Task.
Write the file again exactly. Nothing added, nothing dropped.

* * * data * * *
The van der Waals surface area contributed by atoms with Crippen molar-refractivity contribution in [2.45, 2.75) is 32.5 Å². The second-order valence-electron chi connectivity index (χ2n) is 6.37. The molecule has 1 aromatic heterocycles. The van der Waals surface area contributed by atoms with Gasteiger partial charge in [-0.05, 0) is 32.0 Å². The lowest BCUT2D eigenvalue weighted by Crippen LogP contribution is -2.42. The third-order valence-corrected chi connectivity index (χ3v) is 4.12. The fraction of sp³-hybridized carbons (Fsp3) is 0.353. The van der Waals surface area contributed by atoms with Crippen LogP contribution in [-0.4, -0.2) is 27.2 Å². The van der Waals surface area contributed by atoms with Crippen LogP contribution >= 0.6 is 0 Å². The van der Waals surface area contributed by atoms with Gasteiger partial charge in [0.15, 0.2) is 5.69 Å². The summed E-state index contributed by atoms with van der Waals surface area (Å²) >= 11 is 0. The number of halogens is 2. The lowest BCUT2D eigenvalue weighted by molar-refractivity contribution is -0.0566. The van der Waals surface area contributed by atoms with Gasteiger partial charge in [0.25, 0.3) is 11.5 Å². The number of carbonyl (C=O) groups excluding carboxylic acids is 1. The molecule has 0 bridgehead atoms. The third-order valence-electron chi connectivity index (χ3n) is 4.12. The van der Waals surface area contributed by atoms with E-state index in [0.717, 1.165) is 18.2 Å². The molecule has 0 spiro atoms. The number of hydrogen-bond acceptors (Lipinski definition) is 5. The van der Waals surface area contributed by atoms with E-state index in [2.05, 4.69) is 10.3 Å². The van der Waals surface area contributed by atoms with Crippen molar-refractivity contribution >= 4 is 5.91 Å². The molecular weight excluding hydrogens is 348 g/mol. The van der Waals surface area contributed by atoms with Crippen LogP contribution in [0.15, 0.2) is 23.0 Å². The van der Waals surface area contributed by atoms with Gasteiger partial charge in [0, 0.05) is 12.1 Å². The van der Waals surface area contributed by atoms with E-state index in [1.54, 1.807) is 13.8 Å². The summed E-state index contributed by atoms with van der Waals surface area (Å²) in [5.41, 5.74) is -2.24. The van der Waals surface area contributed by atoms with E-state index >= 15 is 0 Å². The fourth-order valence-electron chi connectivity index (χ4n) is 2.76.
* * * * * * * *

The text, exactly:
The van der Waals surface area contributed by atoms with Crippen molar-refractivity contribution in [2.45, 2.75) is 32.5 Å². The second-order valence-electron chi connectivity index (χ2n) is 6.37. The molecule has 1 aromatic heterocycles. The van der Waals surface area contributed by atoms with Gasteiger partial charge in [-0.05, 0) is 32.0 Å². The lowest BCUT2D eigenvalue weighted by Crippen LogP contribution is -2.42. The third-order valence-corrected chi connectivity index (χ3v) is 4.12. The fraction of sp³-hybridized carbons (Fsp3) is 0.353. The van der Waals surface area contributed by atoms with Crippen LogP contribution in [-0.4, -0.2) is 27.2 Å². The van der Waals surface area contributed by atoms with Crippen LogP contribution >= 0.6 is 0 Å². The van der Waals surface area contributed by atoms with Gasteiger partial charge in [0.15, 0.2) is 5.69 Å². The summed E-state index contributed by atoms with van der Waals surface area (Å²) >= 11 is 0. The number of halogens is 2. The lowest BCUT2D eigenvalue weighted by molar-refractivity contribution is -0.0566. The van der Waals surface area contributed by atoms with Gasteiger partial charge in [0.25, 0.3) is 11.5 Å². The number of carbonyl (C=O) groups excluding carboxylic acids is 1. The molecule has 0 bridgehead atoms. The third-order valence-electron chi connectivity index (χ3n) is 4.12. The van der Waals surface area contributed by atoms with E-state index in [0.717, 1.165) is 18.2 Å². The molecule has 0 spiro atoms. The number of hydrogen-bond acceptors (Lipinski definition) is 5. The van der Waals surface area contributed by atoms with E-state index in [2.05, 4.69) is 10.3 Å². The van der Waals surface area contributed by atoms with Crippen molar-refractivity contribution >= 4 is 5.91 Å². The molecular weight excluding hydrogens is 348 g/mol. The van der Waals surface area contributed by atoms with Crippen LogP contribution in [0.15, 0.2) is 23.0 Å². The van der Waals surface area contributed by atoms with Gasteiger partial charge in [0, 0.05) is 12.1 Å². The van der Waals surface area contributed by atoms with E-state index in [1.54, 1.807) is 13.8 Å². The summed E-state index contributed by atoms with van der Waals surface area (Å²) in [5.41, 5.74) is -2.24. The van der Waals surface area contributed by atoms with E-state index >= 15 is 0 Å². The fourth-order valence-electron chi connectivity index (χ4n) is 2.76.